Thursday, February 18, 2016

On Art, Ad Seg, Arsenic, and the Aptitude of Okies

Here are several odds and ends which merit readers attention:

Arsenic, without the Old Lace
The ongoing story of arsenic in the water in Kenedy, Texas, site of the 2,800 bed Connally unit, hasn't garnered as much attention as jail inmates in Flint, Michigan drinking contaminated water, but the underlying issues are similar. It's one thing for free-world locals to "choose" to live there once they know they're drinking contaminated water, it's another entirely to subject prisoners to unhealthy water with no alternative.

Texas ad seg numbers down by nearly half since '06
Reported the Houston Chronicle (2/13), "just over 4,900 convicts were being held in administrative segregation in Texas, down from more than 9,500 in 2006." TDCJ "now has several programs in place to divert more convicts from solitary confinement, including one that gives prisoners a way to renounce their gang affiliation and another that diverts mentally ill convicts to a therapeutic program that provides education and rehabilitative program to help the transition to a regular prison or parole."

Civil commitment judge leaves office under cloud
Another blow to the state's completely dysfunctional civil commitment program: The judge assigned to oversee all those cases just left office under a cloud. Reported the Houston Chronicle (2/16), "Michael Seiler, the Conroe judge who presided for years over the state's troubled civil commitment program for sex offenders, resigned his post Tuesday as part of a deal with prosecutors that ended a criminal investigation into a campaign mailing he sent to former jurors."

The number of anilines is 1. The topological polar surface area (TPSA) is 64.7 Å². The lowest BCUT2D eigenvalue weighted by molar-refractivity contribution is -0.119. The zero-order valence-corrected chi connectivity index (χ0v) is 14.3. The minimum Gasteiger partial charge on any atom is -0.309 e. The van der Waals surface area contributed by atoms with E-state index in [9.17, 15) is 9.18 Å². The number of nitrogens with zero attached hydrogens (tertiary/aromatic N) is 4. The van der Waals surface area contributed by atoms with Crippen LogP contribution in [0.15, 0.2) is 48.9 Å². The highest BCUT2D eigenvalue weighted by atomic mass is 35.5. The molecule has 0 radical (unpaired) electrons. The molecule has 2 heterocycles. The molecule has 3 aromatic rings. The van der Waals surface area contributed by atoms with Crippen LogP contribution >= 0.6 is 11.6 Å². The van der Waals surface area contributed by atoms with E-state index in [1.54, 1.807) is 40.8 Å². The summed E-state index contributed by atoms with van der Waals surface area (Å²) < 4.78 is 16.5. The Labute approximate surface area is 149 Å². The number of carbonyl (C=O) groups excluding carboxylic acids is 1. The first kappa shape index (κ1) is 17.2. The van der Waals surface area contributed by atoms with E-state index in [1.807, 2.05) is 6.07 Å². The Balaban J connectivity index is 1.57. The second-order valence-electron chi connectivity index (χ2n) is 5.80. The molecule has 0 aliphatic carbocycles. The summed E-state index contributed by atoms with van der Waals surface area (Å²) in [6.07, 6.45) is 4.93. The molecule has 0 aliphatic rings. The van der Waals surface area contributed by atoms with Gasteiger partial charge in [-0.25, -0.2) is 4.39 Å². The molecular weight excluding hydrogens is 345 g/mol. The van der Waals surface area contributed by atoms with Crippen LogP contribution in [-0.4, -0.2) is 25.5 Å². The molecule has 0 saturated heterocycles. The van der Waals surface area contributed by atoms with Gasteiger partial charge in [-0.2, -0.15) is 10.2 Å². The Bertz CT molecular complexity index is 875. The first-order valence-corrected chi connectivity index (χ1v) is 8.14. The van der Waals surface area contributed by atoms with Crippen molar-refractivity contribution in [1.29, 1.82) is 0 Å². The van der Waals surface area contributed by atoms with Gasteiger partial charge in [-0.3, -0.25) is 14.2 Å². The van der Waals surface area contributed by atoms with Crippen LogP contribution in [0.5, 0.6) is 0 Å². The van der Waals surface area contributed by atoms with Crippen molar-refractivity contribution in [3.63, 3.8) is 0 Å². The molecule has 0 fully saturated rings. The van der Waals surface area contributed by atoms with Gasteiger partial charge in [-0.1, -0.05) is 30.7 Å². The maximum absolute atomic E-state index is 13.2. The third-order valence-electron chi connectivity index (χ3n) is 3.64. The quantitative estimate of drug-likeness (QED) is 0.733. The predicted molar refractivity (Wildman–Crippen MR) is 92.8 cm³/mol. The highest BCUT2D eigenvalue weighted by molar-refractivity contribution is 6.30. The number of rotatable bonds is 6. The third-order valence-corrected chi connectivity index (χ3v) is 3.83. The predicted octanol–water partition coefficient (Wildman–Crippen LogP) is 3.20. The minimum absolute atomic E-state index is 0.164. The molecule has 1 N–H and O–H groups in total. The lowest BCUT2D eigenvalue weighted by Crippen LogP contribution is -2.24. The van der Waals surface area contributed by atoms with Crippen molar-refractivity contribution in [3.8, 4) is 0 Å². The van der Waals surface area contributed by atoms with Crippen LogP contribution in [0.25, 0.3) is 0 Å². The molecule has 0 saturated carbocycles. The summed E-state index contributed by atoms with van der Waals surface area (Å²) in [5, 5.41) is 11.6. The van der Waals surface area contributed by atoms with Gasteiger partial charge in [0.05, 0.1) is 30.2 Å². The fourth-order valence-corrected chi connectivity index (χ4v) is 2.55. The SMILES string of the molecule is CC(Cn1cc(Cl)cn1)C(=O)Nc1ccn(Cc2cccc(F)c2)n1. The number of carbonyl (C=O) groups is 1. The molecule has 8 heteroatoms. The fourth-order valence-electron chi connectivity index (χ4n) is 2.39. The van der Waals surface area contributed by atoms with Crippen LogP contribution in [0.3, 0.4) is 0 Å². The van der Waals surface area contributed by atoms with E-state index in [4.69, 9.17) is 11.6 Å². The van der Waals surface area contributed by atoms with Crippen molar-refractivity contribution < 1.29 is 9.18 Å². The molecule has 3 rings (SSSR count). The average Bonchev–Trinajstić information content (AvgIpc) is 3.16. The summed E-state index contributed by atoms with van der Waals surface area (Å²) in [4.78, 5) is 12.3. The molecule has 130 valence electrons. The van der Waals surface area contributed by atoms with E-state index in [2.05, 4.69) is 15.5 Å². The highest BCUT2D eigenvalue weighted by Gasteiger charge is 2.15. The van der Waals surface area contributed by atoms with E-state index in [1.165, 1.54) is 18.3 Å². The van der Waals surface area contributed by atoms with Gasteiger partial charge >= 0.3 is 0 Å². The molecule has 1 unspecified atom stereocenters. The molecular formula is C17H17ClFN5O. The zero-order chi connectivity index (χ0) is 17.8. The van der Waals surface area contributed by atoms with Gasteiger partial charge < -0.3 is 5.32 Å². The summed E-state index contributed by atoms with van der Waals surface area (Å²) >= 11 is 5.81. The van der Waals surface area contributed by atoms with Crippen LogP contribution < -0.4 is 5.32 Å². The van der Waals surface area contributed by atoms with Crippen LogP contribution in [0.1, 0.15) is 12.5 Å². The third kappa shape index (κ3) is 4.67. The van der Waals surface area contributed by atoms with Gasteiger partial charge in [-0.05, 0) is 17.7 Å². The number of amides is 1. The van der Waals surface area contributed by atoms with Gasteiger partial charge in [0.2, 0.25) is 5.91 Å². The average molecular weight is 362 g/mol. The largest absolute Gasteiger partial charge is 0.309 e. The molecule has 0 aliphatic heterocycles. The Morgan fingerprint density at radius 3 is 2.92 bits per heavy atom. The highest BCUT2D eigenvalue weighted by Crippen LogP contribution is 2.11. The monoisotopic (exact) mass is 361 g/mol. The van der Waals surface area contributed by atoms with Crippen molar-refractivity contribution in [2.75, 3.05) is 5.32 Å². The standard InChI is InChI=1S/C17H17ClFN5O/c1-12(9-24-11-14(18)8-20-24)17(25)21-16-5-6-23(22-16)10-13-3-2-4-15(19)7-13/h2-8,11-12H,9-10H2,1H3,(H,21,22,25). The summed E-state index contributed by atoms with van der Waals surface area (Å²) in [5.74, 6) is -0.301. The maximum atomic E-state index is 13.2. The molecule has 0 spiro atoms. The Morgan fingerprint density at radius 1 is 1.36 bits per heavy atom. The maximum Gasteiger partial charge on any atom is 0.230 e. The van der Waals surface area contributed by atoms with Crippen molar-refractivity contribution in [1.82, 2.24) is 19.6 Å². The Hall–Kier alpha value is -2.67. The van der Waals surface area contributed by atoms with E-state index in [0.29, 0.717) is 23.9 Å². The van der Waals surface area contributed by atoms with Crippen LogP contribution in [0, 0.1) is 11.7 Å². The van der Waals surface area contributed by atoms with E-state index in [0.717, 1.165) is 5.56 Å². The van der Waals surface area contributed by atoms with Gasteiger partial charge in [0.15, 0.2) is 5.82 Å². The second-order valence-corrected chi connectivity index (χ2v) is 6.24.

Why people don't ask cops for help
Weatherford PD edition.

In which category did they count Jester dorm at UT?
This dated-but-new-to-me-item from Vox found in 2015 that Texas was one of 16 states with more people in prisons and jails than in college housing.

Bodycams rolling out w/o transparency
Bodycams are beginning to roll out at SAPD this month, which all officers scheduled to begin using them within two years. But all the transparency issues remain unresolved.

Sex-offender residency restrictions dumb as an Okie*
Here's a story out of Tulsa, OK which demonstrates the case underlying Texas' Voices litigation strategy to roll back sex-offender residency restrictions in small towns. Reported the Tulsa World, since implementing geographic residency restrictions in 2006 which banned sex offenders from virtually everywhere but "industrial areas, wealthy neighborhoods, or undeveloped areas," hundreds of Tulsans have de-registered because they have no address: "2006 just turned our world upside down, prior to that we had 15 to 20 (failure to register) violations a year. Since that we have hundreds of violations a year," said the officer managing the program for the Tulsa PD, who added, "Legislators felt that if we put all of this off limits, they'll just move out of state. That didn't happen, they just stopped registering." Folks gotta live somewhere.

Art, women and solitary confinement